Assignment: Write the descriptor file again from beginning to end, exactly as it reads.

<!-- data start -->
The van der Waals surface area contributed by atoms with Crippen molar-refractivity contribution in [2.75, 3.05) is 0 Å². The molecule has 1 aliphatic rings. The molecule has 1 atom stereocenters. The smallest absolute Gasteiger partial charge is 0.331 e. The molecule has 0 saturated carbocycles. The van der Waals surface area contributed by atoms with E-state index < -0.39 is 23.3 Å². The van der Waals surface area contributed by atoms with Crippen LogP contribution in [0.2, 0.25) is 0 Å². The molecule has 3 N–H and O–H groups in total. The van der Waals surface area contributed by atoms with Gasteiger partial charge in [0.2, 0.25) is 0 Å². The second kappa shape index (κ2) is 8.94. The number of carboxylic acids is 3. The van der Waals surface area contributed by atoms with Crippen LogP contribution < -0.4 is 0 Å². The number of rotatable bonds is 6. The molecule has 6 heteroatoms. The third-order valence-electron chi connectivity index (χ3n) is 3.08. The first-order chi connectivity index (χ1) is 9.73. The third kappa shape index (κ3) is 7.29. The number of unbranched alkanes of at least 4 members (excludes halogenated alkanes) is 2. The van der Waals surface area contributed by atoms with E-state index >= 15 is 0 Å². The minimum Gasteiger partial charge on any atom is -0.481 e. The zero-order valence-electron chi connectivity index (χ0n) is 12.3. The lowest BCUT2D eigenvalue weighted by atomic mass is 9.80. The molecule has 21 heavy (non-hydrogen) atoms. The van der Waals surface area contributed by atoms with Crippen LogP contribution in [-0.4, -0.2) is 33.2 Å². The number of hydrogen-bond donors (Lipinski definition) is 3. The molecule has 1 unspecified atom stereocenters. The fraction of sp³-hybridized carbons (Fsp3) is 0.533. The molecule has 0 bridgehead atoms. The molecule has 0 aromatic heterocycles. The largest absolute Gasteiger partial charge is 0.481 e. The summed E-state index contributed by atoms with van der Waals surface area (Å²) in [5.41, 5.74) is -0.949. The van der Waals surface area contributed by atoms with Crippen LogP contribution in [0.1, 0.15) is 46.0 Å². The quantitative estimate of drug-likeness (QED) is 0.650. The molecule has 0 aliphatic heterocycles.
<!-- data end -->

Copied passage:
The van der Waals surface area contributed by atoms with Crippen molar-refractivity contribution in [2.75, 3.05) is 0 Å². The molecule has 1 aliphatic rings. The molecule has 1 atom stereocenters. The smallest absolute Gasteiger partial charge is 0.331 e. The molecule has 0 saturated carbocycles. The van der Waals surface area contributed by atoms with E-state index < -0.39 is 23.3 Å². The van der Waals surface area contributed by atoms with Crippen LogP contribution in [0.2, 0.25) is 0 Å². The molecule has 3 N–H and O–H groups in total. The van der Waals surface area contributed by atoms with Gasteiger partial charge in [0.2, 0.25) is 0 Å². The second kappa shape index (κ2) is 8.94. The number of carboxylic acids is 3. The van der Waals surface area contributed by atoms with Crippen LogP contribution < -0.4 is 0 Å². The number of rotatable bonds is 6. The molecule has 6 heteroatoms. The third-order valence-electron chi connectivity index (χ3n) is 3.08. The first-order chi connectivity index (χ1) is 9.73. The third kappa shape index (κ3) is 7.29. The number of unbranched alkanes of at least 4 members (excludes halogenated alkanes) is 2. The van der Waals surface area contributed by atoms with E-state index >= 15 is 0 Å². The minimum Gasteiger partial charge on any atom is -0.481 e. The zero-order valence-electron chi connectivity index (χ0n) is 12.3. The lowest BCUT2D eigenvalue weighted by atomic mass is 9.80. The molecule has 21 heavy (non-hydrogen) atoms. The van der Waals surface area contributed by atoms with Crippen LogP contribution in [-0.4, -0.2) is 33.2 Å². The number of hydrogen-bond donors (Lipinski definition) is 3. The molecule has 1 unspecified atom stereocenters. The fraction of sp³-hybridized carbons (Fsp3) is 0.533. The molecule has 0 bridgehead atoms. The molecule has 0 aromatic heterocycles. The largest absolute Gasteiger partial charge is 0.481 e. The summed E-state index contributed by atoms with van der Waals surface area (Å²) in [5.41, 5.74) is -0.949. The van der Waals surface area contributed by atoms with Crippen LogP contribution in [0.1, 0.15) is 46.0 Å². The quantitative estimate of drug-likeness (QED) is 0.650. The molecule has 0 aliphatic heterocycles.